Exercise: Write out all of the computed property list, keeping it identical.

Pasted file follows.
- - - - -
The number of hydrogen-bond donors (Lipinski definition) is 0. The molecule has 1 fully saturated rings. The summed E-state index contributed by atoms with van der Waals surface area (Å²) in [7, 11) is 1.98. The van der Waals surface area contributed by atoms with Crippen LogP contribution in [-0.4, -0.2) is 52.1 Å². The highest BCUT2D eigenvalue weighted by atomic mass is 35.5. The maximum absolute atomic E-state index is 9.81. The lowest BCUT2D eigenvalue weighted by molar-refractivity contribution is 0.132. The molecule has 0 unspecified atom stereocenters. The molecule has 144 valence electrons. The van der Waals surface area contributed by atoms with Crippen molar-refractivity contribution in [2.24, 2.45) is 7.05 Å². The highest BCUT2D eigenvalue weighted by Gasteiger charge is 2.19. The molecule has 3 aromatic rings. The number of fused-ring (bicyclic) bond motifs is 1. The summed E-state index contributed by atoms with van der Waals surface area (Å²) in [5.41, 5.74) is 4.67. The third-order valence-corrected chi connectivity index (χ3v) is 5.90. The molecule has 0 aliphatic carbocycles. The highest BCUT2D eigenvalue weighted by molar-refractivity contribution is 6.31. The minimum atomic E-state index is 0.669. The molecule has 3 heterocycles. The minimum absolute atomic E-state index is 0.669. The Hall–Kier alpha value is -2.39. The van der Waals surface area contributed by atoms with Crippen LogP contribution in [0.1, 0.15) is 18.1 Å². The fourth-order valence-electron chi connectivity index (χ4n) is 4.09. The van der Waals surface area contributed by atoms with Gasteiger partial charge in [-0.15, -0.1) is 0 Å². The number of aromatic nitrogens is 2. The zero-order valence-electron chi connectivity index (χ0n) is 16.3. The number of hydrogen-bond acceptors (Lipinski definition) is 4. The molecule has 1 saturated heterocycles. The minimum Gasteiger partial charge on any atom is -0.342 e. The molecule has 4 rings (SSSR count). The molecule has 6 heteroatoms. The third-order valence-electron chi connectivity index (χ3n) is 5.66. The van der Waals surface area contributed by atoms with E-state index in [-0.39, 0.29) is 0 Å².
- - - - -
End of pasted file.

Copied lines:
The number of hydrogen-bond donors (Lipinski definition) is 0. The molecule has 1 fully saturated rings. The summed E-state index contributed by atoms with van der Waals surface area (Å²) in [7, 11) is 1.98. The van der Waals surface area contributed by atoms with Crippen LogP contribution in [-0.4, -0.2) is 52.1 Å². The highest BCUT2D eigenvalue weighted by atomic mass is 35.5. The maximum absolute atomic E-state index is 9.81. The lowest BCUT2D eigenvalue weighted by molar-refractivity contribution is 0.132. The molecule has 0 unspecified atom stereocenters. The molecule has 144 valence electrons. The van der Waals surface area contributed by atoms with Crippen molar-refractivity contribution in [2.24, 2.45) is 7.05 Å². The highest BCUT2D eigenvalue weighted by Gasteiger charge is 2.19. The molecule has 3 aromatic rings. The number of fused-ring (bicyclic) bond motifs is 1. The summed E-state index contributed by atoms with van der Waals surface area (Å²) in [5.41, 5.74) is 4.67. The third-order valence-corrected chi connectivity index (χ3v) is 5.90. The molecule has 0 aliphatic carbocycles. The highest BCUT2D eigenvalue weighted by molar-refractivity contribution is 6.31. The minimum atomic E-state index is 0.669. The molecule has 3 heterocycles. The minimum absolute atomic E-state index is 0.669. The Hall–Kier alpha value is -2.39. The van der Waals surface area contributed by atoms with Crippen LogP contribution in [0.1, 0.15) is 18.1 Å². The fourth-order valence-electron chi connectivity index (χ4n) is 4.09. The van der Waals surface area contributed by atoms with Gasteiger partial charge in [-0.15, -0.1) is 0 Å². The number of aromatic nitrogens is 2. The zero-order valence-electron chi connectivity index (χ0n) is 16.3. The number of hydrogen-bond acceptors (Lipinski definition) is 4. The molecule has 1 saturated heterocycles. The minimum Gasteiger partial charge on any atom is -0.342 e. The molecule has 4 rings (SSSR count). The molecule has 6 heteroatoms. The third-order valence-electron chi connectivity index (χ3n) is 5.66. The van der Waals surface area contributed by atoms with E-state index in [-0.39, 0.29) is 0 Å².